The Gambia is a country in Western Africa, completely surrounded by Senegal to the north, south, and east, and bordering the Atlantic Ocean on the west. The outline of the country follows the twists and turns of the Gambia River, from its mouth in at the Atlantic to a point past Basse Santa Su. At 4363 square miles (11,300 sq km), The Gambia is the smallest country in Africa. The capital is Banjul.
The Gambia became independent from the United Kingdom in 1965. In 1982, Senegal and Gambia formed a federation called Senegambia, but it was disbanded in 1989. The countries signed a new treaty in 1991. In 1994, a military coup overthrew political activity, which resumed in 1996, when a new constitution went into effect and presidential elections were held. The country's official name is Republic of The Gambia, and it is a republic. A July 2007 population estimate was 1,688,359. English is the official language of The Gambia, but other languages, including Mandinka, Wolof, and Fula, are spoken.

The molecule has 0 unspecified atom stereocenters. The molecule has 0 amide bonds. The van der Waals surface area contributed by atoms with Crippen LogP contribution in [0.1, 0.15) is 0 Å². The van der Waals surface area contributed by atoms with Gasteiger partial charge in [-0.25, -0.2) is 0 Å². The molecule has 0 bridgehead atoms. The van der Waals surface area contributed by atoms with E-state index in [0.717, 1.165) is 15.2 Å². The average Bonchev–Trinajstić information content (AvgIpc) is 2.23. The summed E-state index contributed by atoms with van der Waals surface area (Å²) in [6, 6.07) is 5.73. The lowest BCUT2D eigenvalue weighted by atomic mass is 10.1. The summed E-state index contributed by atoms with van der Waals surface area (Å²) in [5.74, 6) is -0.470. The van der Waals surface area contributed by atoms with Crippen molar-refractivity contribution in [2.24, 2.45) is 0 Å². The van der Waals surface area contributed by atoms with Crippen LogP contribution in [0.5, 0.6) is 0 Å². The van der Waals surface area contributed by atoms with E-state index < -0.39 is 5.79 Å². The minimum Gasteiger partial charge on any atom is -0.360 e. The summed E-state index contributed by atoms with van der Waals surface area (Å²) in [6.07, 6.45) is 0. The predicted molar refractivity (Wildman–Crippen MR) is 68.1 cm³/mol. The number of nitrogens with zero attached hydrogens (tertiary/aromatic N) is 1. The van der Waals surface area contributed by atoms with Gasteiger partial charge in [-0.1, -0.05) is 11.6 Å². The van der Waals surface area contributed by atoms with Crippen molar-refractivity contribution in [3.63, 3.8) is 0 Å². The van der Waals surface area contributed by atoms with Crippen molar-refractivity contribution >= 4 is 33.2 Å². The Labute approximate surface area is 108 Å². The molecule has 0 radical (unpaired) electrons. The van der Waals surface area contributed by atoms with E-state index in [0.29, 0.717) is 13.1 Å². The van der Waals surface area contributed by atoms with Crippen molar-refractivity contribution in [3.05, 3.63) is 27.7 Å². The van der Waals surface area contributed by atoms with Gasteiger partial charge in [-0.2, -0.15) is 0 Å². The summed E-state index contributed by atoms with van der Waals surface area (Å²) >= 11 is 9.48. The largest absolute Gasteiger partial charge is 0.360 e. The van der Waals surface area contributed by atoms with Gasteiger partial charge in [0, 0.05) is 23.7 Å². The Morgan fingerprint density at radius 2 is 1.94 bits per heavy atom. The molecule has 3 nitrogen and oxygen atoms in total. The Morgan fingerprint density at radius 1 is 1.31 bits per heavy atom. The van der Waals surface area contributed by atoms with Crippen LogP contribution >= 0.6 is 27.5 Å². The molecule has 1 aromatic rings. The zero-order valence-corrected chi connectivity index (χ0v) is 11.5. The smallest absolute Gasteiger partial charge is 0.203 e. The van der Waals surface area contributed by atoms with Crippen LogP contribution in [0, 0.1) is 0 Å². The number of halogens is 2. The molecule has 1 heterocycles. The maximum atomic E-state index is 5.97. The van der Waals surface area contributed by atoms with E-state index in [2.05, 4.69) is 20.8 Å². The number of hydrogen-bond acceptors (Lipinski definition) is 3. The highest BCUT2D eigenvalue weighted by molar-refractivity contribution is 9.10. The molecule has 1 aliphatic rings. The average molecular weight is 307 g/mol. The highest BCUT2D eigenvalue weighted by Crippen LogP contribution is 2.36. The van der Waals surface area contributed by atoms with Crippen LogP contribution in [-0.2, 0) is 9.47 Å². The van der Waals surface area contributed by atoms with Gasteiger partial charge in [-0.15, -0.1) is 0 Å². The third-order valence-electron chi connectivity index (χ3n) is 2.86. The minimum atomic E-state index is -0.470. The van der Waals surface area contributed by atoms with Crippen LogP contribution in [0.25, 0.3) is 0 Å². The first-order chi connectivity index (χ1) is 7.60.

The land of The Gambia is mostly the flood plain of the Gambia River, and about 28 percent of the country is arable land. Agricultural products of The Gambia include grains, such as corn, rice, millet and sorghum, as well as cassava, palm kernels, peanuts, and sesame. Livestock include cattle, goats, and sheep. The industries of The Gambia include peanut processing, fishing, tourism, and agricultural machinery.
Foods eaten in The Gambia include
- fu fu, a starchy food that can be made with a variety of ingredients, used to scoop up the soup, stew, or sauce that forms the main course of the meal,
- Domadal, a sauce made from pounded peanuts,
- Jollof Rice, a rice, tomato and meat dish with many regional variations,
- Benachin, a vegetable meat stew, again, with many variations,
- Bongo fish, and
- plantain, which may be added to soups or stews, or served as a side dish.